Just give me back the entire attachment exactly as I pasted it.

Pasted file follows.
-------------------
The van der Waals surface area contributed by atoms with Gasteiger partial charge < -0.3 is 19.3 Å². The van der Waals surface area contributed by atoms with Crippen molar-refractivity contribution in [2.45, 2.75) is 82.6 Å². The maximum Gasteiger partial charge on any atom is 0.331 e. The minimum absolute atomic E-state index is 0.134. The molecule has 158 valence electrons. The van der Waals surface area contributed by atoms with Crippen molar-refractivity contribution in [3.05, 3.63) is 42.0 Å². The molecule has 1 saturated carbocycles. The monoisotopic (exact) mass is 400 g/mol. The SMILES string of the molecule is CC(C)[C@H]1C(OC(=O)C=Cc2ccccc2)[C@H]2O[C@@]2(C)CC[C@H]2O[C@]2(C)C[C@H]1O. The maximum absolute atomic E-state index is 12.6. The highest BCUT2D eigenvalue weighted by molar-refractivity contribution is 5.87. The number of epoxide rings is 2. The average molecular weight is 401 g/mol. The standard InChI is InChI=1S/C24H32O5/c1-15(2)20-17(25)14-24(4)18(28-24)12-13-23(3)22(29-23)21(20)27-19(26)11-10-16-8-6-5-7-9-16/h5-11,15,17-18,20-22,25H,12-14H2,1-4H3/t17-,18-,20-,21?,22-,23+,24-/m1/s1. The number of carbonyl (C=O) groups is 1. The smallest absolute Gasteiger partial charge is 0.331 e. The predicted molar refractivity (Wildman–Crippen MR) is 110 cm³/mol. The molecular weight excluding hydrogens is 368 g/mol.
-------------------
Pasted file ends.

The van der Waals surface area contributed by atoms with Gasteiger partial charge < -0.3 is 19.3 Å². The van der Waals surface area contributed by atoms with Crippen molar-refractivity contribution in [2.45, 2.75) is 82.6 Å². The maximum Gasteiger partial charge on any atom is 0.331 e. The minimum absolute atomic E-state index is 0.134. The molecule has 158 valence electrons. The van der Waals surface area contributed by atoms with Crippen molar-refractivity contribution in [3.05, 3.63) is 42.0 Å². The molecule has 1 saturated carbocycles. The monoisotopic (exact) mass is 400 g/mol. The SMILES string of the molecule is CC(C)[C@H]1C(OC(=O)C=Cc2ccccc2)[C@H]2O[C@@]2(C)CC[C@H]2O[C@]2(C)C[C@H]1O. The maximum absolute atomic E-state index is 12.6. The highest BCUT2D eigenvalue weighted by molar-refractivity contribution is 5.87. The number of epoxide rings is 2. The average molecular weight is 401 g/mol. The standard InChI is InChI=1S/C24H32O5/c1-15(2)20-17(25)14-24(4)18(28-24)12-13-23(3)22(29-23)21(20)27-19(26)11-10-16-8-6-5-7-9-16/h5-11,15,17-18,20-22,25H,12-14H2,1-4H3/t17-,18-,20-,21?,22-,23+,24-/m1/s1. The number of carbonyl (C=O) groups is 1. The smallest absolute Gasteiger partial charge is 0.331 e. The predicted molar refractivity (Wildman–Crippen MR) is 110 cm³/mol. The molecular weight excluding hydrogens is 368 g/mol.